“With each new Maison we push the design innovation. It is a constant evolution that has worked wonderfully over the years. For London, I wanted the space to echo the streets of Mayfair and the sophistication of the neighborhood,” he said.
Marino said that over the years, he and Vuitton have moved away from all the brown wood they used at the beginning and swapped it with “beautiful clear beige French stone throughout,” while also working in stone, carbon fiber and cerused oak — where the detail and lines in the wood are clearly visible.
The bigger, soaring spaces echo those in Place Vendôme. “Volumetrically, we wanted to expand the existing space. We found that people respond better to ample volumes, so we removed slabs and created double volumes” on the ground, lower ground and first floors, he said.
He wanted the spaces to be flexible and meant for dwelling, as well as shopping. “In a luxury store, the experience of shopping must be out of the ordinary. Being able to pause and relax is one of those amenities that Louis Vuitton puts forth for its customers everywhere in the world,” added Marino.
For every four customers who enter any store, Marino said, only one makes a purchase, and that applies to every brand. “So what’s your goal as a designer? The goal is that all four leave with a very positive experience.”
The refurbishment was 14 months in the making, and it’s clear that London is a significant site for Vuitton, as it is for so many other luxury brands right now, due partly to the weaker, Brexit-battered pound and the constant influx of tourists from Europe, Asia and the Middle East.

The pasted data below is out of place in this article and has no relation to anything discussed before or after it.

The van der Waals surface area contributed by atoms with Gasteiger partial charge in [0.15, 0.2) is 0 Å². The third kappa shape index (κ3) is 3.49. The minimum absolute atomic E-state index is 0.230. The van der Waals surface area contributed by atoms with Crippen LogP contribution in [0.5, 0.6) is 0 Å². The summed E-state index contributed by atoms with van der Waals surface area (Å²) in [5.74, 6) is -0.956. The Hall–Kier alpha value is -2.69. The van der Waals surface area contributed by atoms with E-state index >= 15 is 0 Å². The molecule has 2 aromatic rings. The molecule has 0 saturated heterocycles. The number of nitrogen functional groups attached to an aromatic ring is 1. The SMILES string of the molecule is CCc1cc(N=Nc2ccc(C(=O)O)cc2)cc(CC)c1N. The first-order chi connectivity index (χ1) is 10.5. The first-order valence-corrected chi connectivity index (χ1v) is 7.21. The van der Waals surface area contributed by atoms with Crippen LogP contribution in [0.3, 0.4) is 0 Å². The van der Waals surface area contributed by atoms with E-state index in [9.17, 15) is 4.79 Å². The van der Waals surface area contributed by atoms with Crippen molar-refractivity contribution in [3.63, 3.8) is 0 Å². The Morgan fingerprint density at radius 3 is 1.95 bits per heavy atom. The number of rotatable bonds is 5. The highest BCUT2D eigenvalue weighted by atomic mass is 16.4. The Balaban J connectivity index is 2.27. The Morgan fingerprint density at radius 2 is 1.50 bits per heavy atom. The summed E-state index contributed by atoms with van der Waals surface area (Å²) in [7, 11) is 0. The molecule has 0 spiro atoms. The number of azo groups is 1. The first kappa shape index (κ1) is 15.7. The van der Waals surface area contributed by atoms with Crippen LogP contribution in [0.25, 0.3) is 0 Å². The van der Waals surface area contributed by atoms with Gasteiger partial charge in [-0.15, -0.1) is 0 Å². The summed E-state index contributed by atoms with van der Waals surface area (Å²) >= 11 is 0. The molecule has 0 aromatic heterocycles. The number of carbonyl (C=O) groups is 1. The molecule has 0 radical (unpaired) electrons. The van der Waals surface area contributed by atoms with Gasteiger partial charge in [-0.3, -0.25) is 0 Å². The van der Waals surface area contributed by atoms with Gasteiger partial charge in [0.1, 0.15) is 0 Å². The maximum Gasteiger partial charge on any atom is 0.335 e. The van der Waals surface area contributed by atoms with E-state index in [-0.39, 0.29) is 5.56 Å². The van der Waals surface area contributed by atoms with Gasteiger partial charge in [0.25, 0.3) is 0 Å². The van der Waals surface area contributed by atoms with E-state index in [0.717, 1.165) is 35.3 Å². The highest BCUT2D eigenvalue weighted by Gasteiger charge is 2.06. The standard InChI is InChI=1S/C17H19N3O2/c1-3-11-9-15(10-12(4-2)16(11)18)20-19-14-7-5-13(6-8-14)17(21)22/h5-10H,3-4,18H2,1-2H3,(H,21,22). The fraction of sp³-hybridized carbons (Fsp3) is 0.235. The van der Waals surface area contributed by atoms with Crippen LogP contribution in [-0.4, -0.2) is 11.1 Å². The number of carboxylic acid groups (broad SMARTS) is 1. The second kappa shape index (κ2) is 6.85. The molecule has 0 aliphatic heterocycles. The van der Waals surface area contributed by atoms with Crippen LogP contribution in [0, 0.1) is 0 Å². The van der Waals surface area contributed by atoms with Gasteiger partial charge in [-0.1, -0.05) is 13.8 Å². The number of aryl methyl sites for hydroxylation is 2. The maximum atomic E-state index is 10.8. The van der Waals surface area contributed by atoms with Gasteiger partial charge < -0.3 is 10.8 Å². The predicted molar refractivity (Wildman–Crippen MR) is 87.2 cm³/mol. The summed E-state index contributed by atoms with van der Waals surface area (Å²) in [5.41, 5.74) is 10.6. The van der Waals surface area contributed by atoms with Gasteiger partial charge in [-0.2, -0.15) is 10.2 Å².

According to the tax-free shopping company Global Blue, over the past 12 months spend in the 1,500 pound-to-5,000 pound bracket increased by 23 percent, while spend on goods costing 5,000 pounds-plus has seen a 36 percent spike in growth, with high-end watches and jewelry among the drivers.
“People are attracted by the ranges on offer, the availability of product and the value of the pound,” said Derrick Hardman, managing director of Global Blue in the U.K. and Ireland.
That enthusiasm is presumably why Louis Vuitton’s New Bond Street store is the only unit outside Place Vendôme that carries the full high jewelry collection. The new store is also offering a semi-couture, bespoke collection of dresses based on its red carpet designs for actresses and brand ambassadors including Michelle Williams, Emma Stone and Sophie Turner.
Upstairs in the VIP apartment sits a bespoke trunk that Vuitton has created to house Fortnum & Mason’s famous Camellia tea set. The apartment also has an extra room for events, lunches and VIP appointments.
In the men’s area, on the lower ground level, the space is just as bright and dynamic, with videos beaming out ad campaigns or runway shows, and shiny colored doors to the dressing rooms designed by Gaetano Pesce.
Marino said he works on three to four flagships a year for Vuitton, “and I never want any of them to look alike. The face of retail changes so fast. Bond Street is completely different from 20 years ago and consequently Louis Vuitton has to be at the forefront of this change. It’s very much a necessity for the Maisons to have these big, special statements in key landmark locations.”
With New Bond Street now in the books — and the wet weather due to settle in ahead of Wednesday night’s opening event — Louis Vuitton is moving on, with an opening in Seoul planned for next week.